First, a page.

Assessment of daylight qualities in sustainable buildings Conference Paper uri icon


  • This paper presents the findings of a study that is evaluating the daylight performance of three recently built certified "sustainable buildings" located in a hot and humid climate (Houston, Texas). These buildings are illuminated mainly through sidelighting windows, clerestories, and diffusing skylights. The evaluation consisted of site visits, occupant's surveys, annual computer simulations implemented with new dynamic daylight metrics. The goal of this research project was to demonstrate that the good practice of sustainable daylight design is more complex than what current rating systems require. Preliminary results of the evaluations have confirmed that the buildings achieved the illuminance levels required by the rating systems. However, simulations of overall annual illuminance levels showed inadequate illuminance levels to offset electric lighting throughout the year, and also identified the presence of glare at several locations throughout the buildings. Occupant's surveys demonstrated that high percentage of occupants enjoy and find visually-attractive the lighting in their workspaces, however, there are occupants that reported problems of glare (about 20% of the surveyed sample). Those occupants seated next to large south- and west-facing windows, unshaded clerestories, and under diffusing skylights reported problems of glare, as was measured onsite and predicted by annual simulation tools. Other occupants reported problems related to uncomfortable temperature, as well as being unable to work with the electric lights off. Copyright © (2009) by the International Solar Energy Society.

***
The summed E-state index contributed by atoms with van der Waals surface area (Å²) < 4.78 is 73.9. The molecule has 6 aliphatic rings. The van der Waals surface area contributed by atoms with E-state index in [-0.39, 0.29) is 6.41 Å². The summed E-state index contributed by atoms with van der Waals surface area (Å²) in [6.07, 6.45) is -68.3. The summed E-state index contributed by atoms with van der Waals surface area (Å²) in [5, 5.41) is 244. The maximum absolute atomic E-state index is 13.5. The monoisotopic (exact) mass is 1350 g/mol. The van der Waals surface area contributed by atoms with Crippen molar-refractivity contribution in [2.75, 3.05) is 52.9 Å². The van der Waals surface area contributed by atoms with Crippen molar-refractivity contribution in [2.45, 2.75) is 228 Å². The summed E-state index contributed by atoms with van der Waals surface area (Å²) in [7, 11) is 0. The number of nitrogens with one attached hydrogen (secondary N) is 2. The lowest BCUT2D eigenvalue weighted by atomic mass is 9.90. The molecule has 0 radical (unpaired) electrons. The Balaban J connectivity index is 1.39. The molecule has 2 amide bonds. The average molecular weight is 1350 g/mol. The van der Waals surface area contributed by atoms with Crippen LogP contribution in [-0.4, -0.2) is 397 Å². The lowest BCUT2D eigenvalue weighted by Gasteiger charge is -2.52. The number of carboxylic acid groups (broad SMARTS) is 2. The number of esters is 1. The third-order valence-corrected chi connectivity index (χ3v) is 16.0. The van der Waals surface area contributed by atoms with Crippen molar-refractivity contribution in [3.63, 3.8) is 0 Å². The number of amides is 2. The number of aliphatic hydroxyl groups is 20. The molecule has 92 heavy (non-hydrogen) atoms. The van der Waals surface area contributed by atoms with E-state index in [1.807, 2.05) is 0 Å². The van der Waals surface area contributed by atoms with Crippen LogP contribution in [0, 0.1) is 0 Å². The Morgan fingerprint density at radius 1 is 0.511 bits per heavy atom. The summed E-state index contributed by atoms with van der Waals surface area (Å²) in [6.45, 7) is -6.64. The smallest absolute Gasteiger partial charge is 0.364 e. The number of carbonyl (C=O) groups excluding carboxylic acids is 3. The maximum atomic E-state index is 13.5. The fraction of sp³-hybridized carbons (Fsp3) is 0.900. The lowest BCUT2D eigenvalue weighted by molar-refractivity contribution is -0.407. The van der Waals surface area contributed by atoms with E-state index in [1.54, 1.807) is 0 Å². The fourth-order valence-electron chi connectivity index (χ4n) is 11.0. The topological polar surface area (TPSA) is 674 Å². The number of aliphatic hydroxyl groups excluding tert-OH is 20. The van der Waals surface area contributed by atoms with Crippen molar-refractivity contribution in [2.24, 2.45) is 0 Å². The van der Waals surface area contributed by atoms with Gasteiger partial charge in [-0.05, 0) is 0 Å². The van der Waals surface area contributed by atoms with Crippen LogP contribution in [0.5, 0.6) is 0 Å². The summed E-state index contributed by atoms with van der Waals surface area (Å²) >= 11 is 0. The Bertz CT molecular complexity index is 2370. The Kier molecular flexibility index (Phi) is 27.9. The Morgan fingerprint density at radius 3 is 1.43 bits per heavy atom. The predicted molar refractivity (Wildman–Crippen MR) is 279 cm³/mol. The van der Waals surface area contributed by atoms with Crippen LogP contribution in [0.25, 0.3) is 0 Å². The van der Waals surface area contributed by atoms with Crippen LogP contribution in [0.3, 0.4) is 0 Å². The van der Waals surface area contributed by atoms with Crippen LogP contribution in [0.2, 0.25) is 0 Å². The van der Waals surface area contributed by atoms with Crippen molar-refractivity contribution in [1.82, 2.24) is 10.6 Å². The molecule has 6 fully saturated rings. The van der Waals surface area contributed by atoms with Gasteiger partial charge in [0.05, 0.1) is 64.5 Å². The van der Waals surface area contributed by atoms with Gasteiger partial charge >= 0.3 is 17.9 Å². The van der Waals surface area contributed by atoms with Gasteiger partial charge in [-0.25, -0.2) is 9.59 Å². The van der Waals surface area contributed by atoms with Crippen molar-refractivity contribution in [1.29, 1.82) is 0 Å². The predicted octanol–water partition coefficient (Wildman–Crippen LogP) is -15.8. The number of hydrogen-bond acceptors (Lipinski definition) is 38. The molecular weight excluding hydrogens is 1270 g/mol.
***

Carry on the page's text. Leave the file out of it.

author list (cited authors)

  • Beltrán, L. O., & Farias, F.

publication date

  • December 2009